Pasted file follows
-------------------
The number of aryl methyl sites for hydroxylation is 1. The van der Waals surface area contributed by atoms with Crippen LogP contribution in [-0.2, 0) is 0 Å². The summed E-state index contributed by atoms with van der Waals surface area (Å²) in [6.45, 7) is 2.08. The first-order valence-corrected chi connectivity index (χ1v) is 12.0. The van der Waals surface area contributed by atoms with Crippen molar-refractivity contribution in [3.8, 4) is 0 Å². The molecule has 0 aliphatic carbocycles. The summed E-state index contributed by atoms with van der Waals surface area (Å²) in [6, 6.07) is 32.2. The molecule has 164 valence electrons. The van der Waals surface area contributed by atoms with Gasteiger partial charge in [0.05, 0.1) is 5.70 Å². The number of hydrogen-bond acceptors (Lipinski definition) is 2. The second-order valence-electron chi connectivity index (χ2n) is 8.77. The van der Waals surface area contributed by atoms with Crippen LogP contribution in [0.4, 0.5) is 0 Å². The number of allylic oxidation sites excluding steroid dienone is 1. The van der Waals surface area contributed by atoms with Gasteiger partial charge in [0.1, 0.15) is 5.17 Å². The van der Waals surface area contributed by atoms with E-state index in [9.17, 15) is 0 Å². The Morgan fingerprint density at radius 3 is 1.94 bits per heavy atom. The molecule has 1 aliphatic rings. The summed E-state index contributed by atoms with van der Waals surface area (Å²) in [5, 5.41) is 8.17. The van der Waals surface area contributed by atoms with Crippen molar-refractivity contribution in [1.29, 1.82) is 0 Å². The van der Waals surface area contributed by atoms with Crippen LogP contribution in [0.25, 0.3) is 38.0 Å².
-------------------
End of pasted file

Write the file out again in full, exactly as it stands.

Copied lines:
The number of aryl methyl sites for hydroxylation is 1. The van der Waals surface area contributed by atoms with Crippen LogP contribution in [-0.2, 0) is 0 Å². The summed E-state index contributed by atoms with van der Waals surface area (Å²) in [6.45, 7) is 2.08. The first-order valence-corrected chi connectivity index (χ1v) is 12.0. The van der Waals surface area contributed by atoms with Crippen molar-refractivity contribution in [3.8, 4) is 0 Å². The molecule has 0 aliphatic carbocycles. The summed E-state index contributed by atoms with van der Waals surface area (Å²) in [6, 6.07) is 32.2. The molecule has 164 valence electrons. The van der Waals surface area contributed by atoms with Gasteiger partial charge in [0.05, 0.1) is 5.70 Å². The number of hydrogen-bond acceptors (Lipinski definition) is 2. The second-order valence-electron chi connectivity index (χ2n) is 8.77. The van der Waals surface area contributed by atoms with Crippen LogP contribution in [0.4, 0.5) is 0 Å². The number of allylic oxidation sites excluding steroid dienone is 1. The van der Waals surface area contributed by atoms with Gasteiger partial charge in [0.1, 0.15) is 5.17 Å². The van der Waals surface area contributed by atoms with E-state index in [9.17, 15) is 0 Å². The Morgan fingerprint density at radius 3 is 1.94 bits per heavy atom. The molecule has 1 aliphatic rings. The summed E-state index contributed by atoms with van der Waals surface area (Å²) in [5, 5.41) is 8.17. The van der Waals surface area contributed by atoms with Crippen molar-refractivity contribution in [1.29, 1.82) is 0 Å². The van der Waals surface area contributed by atoms with Crippen LogP contribution in [0.25, 0.3) is 38.0 Å².